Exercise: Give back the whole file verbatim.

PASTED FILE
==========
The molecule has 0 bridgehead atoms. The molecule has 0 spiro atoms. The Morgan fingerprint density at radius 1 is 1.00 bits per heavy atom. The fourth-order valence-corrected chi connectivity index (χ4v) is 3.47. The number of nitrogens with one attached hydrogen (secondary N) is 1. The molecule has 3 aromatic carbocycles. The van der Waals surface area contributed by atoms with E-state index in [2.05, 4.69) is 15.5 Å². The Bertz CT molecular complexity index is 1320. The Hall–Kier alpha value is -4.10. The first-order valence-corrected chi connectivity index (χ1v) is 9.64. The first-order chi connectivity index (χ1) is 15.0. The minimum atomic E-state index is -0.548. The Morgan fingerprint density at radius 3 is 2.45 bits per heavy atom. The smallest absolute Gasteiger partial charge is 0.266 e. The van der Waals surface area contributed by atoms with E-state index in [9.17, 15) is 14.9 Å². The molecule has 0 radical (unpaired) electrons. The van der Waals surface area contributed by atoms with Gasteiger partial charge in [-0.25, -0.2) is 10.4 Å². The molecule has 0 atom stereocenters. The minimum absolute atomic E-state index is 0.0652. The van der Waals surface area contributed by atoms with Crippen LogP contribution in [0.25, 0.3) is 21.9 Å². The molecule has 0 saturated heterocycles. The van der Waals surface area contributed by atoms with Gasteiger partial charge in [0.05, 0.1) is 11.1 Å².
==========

The molecule has 0 bridgehead atoms. The molecule has 0 spiro atoms. The Morgan fingerprint density at radius 1 is 1.00 bits per heavy atom. The fourth-order valence-corrected chi connectivity index (χ4v) is 3.47. The number of nitrogens with one attached hydrogen (secondary N) is 1. The molecule has 3 aromatic carbocycles. The van der Waals surface area contributed by atoms with E-state index in [2.05, 4.69) is 15.5 Å². The Bertz CT molecular complexity index is 1320. The Hall–Kier alpha value is -4.10. The first-order valence-corrected chi connectivity index (χ1v) is 9.64. The first-order chi connectivity index (χ1) is 15.0. The minimum atomic E-state index is -0.548. The Morgan fingerprint density at radius 3 is 2.45 bits per heavy atom. The smallest absolute Gasteiger partial charge is 0.266 e. The van der Waals surface area contributed by atoms with E-state index in [9.17, 15) is 14.9 Å². The molecule has 0 radical (unpaired) electrons. The van der Waals surface area contributed by atoms with Gasteiger partial charge in [-0.25, -0.2) is 10.4 Å². The molecule has 0 atom stereocenters. The minimum absolute atomic E-state index is 0.0652. The van der Waals surface area contributed by atoms with Crippen LogP contribution in [0.25, 0.3) is 21.9 Å². The molecule has 0 saturated heterocycles. The van der Waals surface area contributed by atoms with Gasteiger partial charge in [0.05, 0.1) is 11.1 Å².